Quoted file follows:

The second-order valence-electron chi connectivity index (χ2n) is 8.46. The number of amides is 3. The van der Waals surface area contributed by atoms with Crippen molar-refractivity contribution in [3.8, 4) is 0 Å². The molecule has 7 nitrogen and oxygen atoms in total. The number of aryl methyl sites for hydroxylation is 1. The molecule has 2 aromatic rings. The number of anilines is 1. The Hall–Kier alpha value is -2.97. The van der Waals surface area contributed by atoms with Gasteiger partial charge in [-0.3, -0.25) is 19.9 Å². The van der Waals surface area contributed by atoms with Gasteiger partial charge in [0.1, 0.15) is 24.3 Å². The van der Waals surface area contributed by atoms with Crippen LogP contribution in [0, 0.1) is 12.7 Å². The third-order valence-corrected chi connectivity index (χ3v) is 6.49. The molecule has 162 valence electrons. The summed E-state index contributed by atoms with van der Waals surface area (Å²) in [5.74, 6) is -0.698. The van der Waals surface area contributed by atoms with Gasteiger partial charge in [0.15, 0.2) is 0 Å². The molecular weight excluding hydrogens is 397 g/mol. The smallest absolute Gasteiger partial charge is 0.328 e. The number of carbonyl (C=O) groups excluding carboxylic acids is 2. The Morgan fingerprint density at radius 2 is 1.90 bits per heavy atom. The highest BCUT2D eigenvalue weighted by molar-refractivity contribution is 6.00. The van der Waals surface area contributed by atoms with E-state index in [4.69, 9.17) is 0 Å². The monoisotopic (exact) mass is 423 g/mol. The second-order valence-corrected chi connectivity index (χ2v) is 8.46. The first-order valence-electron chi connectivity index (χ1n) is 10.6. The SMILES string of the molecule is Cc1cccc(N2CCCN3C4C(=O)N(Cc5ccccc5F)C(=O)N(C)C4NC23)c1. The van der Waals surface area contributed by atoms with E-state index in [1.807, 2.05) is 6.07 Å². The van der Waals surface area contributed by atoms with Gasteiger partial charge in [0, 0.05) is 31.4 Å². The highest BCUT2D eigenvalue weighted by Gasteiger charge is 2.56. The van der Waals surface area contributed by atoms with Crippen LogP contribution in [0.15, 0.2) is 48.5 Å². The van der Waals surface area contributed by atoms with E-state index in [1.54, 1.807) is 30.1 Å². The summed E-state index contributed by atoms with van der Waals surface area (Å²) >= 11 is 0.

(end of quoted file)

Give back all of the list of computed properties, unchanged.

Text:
The second-order valence-electron chi connectivity index (χ2n) is 8.46. The number of amides is 3. The van der Waals surface area contributed by atoms with Crippen molar-refractivity contribution in [3.8, 4) is 0 Å². The molecule has 7 nitrogen and oxygen atoms in total. The number of aryl methyl sites for hydroxylation is 1. The molecule has 2 aromatic rings. The number of anilines is 1. The Hall–Kier alpha value is -2.97. The van der Waals surface area contributed by atoms with Gasteiger partial charge in [-0.3, -0.25) is 19.9 Å². The van der Waals surface area contributed by atoms with Gasteiger partial charge in [0.1, 0.15) is 24.3 Å². The van der Waals surface area contributed by atoms with Crippen LogP contribution in [0, 0.1) is 12.7 Å². The third-order valence-corrected chi connectivity index (χ3v) is 6.49. The molecule has 162 valence electrons. The summed E-state index contributed by atoms with van der Waals surface area (Å²) in [5.74, 6) is -0.698. The van der Waals surface area contributed by atoms with Gasteiger partial charge in [0.15, 0.2) is 0 Å². The molecular weight excluding hydrogens is 397 g/mol. The smallest absolute Gasteiger partial charge is 0.328 e. The number of carbonyl (C=O) groups excluding carboxylic acids is 2. The Morgan fingerprint density at radius 2 is 1.90 bits per heavy atom. The highest BCUT2D eigenvalue weighted by molar-refractivity contribution is 6.00. The van der Waals surface area contributed by atoms with E-state index in [4.69, 9.17) is 0 Å². The monoisotopic (exact) mass is 423 g/mol. The second-order valence-corrected chi connectivity index (χ2v) is 8.46. The first-order valence-electron chi connectivity index (χ1n) is 10.6. The SMILES string of the molecule is Cc1cccc(N2CCCN3C4C(=O)N(Cc5ccccc5F)C(=O)N(C)C4NC23)c1. The van der Waals surface area contributed by atoms with E-state index in [1.807, 2.05) is 6.07 Å². The van der Waals surface area contributed by atoms with Gasteiger partial charge in [0, 0.05) is 31.4 Å². The highest BCUT2D eigenvalue weighted by Gasteiger charge is 2.56. The van der Waals surface area contributed by atoms with Crippen LogP contribution in [0.15, 0.2) is 48.5 Å². The van der Waals surface area contributed by atoms with E-state index in [1.54, 1.807) is 30.1 Å². The summed E-state index contributed by atoms with van der Waals surface area (Å²) >= 11 is 0.